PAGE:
Long, gentlemen, as I have detained you, for which the great importance of the occasion, I trust, is just apology, it will be useful to recollect, that ever since the first formation of the present government, every act which any extraordinary difficulty has occasioned, has been uniformly opposed before its adoption, and every act practiced to make the people discontented after it; without any allowance for the necessity which dictated them, some seem to have taken it for granted that credit could be obtained without justice, money without taxes, and the honour and safety of the United States only preserved by a disgraceful foreign dependence. But, notwithstanding all the efforts made to vilify and undermine the government, it has uniformly rose in the esteem and confidence of the people. Time has disproved arrogant predictions; a true knowledge of the principles and conduct of the government has rectified many gross misrepresentations; credit has risen from its ashes; the country has been found full of resources, which have been drawn without oppression, and faithfully applies the purposes to which they were appropriated; justice is impartially administered; and the only crime which is fairly imputable is, that the minority have not been suffered to govern the majority, to which they had as little pretension upon the ground of superiority of talents, patriotism, or general probity, as upon the principles of republicanism, the perpetual theme of their declaration.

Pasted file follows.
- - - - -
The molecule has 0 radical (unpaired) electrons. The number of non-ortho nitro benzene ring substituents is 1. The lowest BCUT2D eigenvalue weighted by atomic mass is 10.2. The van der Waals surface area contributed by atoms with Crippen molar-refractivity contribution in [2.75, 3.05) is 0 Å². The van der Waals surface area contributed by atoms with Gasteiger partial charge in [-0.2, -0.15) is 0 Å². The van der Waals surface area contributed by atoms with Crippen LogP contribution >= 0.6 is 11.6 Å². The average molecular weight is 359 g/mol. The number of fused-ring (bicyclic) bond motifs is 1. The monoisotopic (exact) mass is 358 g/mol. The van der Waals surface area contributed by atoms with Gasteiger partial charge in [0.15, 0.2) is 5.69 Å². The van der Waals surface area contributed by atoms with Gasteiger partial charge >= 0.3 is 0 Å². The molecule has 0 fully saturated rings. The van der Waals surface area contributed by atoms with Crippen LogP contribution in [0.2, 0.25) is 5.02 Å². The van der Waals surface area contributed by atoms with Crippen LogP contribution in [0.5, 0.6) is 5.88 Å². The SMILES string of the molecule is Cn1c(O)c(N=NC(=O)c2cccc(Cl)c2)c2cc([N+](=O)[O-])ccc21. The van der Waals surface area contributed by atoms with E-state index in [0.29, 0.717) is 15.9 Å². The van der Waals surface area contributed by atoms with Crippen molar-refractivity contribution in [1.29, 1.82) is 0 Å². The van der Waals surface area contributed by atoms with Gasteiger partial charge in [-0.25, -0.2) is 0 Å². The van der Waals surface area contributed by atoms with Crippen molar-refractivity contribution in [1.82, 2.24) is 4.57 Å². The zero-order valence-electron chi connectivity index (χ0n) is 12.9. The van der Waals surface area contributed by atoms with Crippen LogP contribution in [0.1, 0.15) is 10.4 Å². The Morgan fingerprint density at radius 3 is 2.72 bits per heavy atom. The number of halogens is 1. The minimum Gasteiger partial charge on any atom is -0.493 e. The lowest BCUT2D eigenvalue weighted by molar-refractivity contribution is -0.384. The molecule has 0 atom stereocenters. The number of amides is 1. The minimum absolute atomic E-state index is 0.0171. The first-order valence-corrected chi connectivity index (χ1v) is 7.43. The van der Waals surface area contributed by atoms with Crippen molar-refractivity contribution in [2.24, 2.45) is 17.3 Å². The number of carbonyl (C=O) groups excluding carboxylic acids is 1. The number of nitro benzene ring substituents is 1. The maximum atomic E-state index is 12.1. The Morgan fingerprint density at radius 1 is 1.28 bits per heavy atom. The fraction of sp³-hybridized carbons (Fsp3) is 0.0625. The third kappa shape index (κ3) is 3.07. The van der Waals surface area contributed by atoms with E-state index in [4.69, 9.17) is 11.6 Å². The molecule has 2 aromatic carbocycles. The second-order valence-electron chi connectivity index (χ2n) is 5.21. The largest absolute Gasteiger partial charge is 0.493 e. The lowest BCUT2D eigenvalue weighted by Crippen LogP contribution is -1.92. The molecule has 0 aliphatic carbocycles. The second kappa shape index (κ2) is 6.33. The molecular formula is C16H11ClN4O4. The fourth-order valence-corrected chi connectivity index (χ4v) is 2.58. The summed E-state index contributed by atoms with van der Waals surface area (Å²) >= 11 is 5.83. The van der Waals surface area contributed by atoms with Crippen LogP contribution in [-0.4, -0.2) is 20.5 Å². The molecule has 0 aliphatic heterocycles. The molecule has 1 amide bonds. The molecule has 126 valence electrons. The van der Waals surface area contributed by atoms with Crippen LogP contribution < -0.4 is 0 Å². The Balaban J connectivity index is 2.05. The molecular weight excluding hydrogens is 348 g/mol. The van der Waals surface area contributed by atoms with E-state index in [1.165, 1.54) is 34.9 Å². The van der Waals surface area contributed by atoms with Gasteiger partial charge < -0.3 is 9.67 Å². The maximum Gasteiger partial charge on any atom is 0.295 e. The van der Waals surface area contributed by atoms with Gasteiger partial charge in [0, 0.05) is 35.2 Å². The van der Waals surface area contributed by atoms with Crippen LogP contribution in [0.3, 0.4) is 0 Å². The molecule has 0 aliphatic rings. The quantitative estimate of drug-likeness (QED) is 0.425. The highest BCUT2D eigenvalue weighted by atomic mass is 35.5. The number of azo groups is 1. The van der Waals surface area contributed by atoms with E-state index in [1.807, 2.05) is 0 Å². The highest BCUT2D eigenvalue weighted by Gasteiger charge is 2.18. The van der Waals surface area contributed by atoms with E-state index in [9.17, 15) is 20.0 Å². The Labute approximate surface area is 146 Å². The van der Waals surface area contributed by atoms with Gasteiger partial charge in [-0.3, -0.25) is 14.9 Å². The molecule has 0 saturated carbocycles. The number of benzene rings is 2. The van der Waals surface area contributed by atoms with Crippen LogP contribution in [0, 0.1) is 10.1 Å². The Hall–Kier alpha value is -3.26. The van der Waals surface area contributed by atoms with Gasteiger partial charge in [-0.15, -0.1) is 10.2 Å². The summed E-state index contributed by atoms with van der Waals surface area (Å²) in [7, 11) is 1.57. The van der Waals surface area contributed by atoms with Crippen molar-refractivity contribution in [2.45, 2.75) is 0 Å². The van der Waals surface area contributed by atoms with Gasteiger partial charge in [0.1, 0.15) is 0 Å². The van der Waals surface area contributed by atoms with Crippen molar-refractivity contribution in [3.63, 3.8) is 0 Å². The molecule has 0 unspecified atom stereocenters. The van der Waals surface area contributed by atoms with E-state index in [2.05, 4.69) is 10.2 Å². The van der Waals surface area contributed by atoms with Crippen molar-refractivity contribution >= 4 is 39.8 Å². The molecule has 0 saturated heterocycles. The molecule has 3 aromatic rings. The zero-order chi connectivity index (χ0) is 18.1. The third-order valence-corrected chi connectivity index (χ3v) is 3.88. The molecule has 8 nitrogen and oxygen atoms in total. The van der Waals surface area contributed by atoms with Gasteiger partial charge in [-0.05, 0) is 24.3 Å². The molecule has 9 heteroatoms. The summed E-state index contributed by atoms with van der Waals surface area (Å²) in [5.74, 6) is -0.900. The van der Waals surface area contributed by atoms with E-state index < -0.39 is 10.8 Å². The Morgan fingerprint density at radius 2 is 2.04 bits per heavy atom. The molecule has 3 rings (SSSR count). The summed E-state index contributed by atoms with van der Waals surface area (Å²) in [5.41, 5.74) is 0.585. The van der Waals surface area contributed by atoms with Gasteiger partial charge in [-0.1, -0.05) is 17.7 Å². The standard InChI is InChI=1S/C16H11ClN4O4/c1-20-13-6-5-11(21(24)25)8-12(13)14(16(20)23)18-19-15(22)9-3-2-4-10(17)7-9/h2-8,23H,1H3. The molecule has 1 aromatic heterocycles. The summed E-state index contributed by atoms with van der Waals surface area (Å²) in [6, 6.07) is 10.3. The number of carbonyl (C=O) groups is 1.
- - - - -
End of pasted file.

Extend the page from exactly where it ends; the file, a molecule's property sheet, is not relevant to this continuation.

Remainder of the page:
If you suffer this government to be destroyed, what chance have you for any other? A scene of the most dreadful confusion must ensure. Anarchy will ride triumphant, and all lovers of order, decency, truth, and justice be trampled under foot. May that God whose peculiar providence seems often to have interposed to save these United States from destruction, preserve us from this worst of all evil! And may the inhabitants of this happy country deserve this care and protection by a conduct best calculated to obtain them.”
The response to this long charge which had little to do with John Fries, was as follows: “Sir: The Grand Jury of the Circuit Court of the District of Pennsylvania, having heard with great satisfaction, the charge delivered to them, on the opening of the court. At a time like the present, when false philosophy and the most dangerous and wicked principles are spreading rapidly, under the imposing garb of Liberty, over the fairest counties of the Old World, they are convinced, that the publication of a Charge, fraught with such clear and just observations on the nature and operation of the constitution and laws of the United States will be highly beneficial to the citizens thereof.
With these sentiments strongly impressed on their minds, they unanimously request that a copy of the said charge may be delivered to them, for publication; especially for the information of those, who are too easily led by misrepresentations of evil disposed persons, into the commission of crimes ruinous to themselves, and against the peace and dignity of the United States.” The above was signed by the members of the Grand Jury – not one of whom was a German or of German descent. It was read on May 15, 1799 and judge Iredell answered, consenting to have it published and distributed.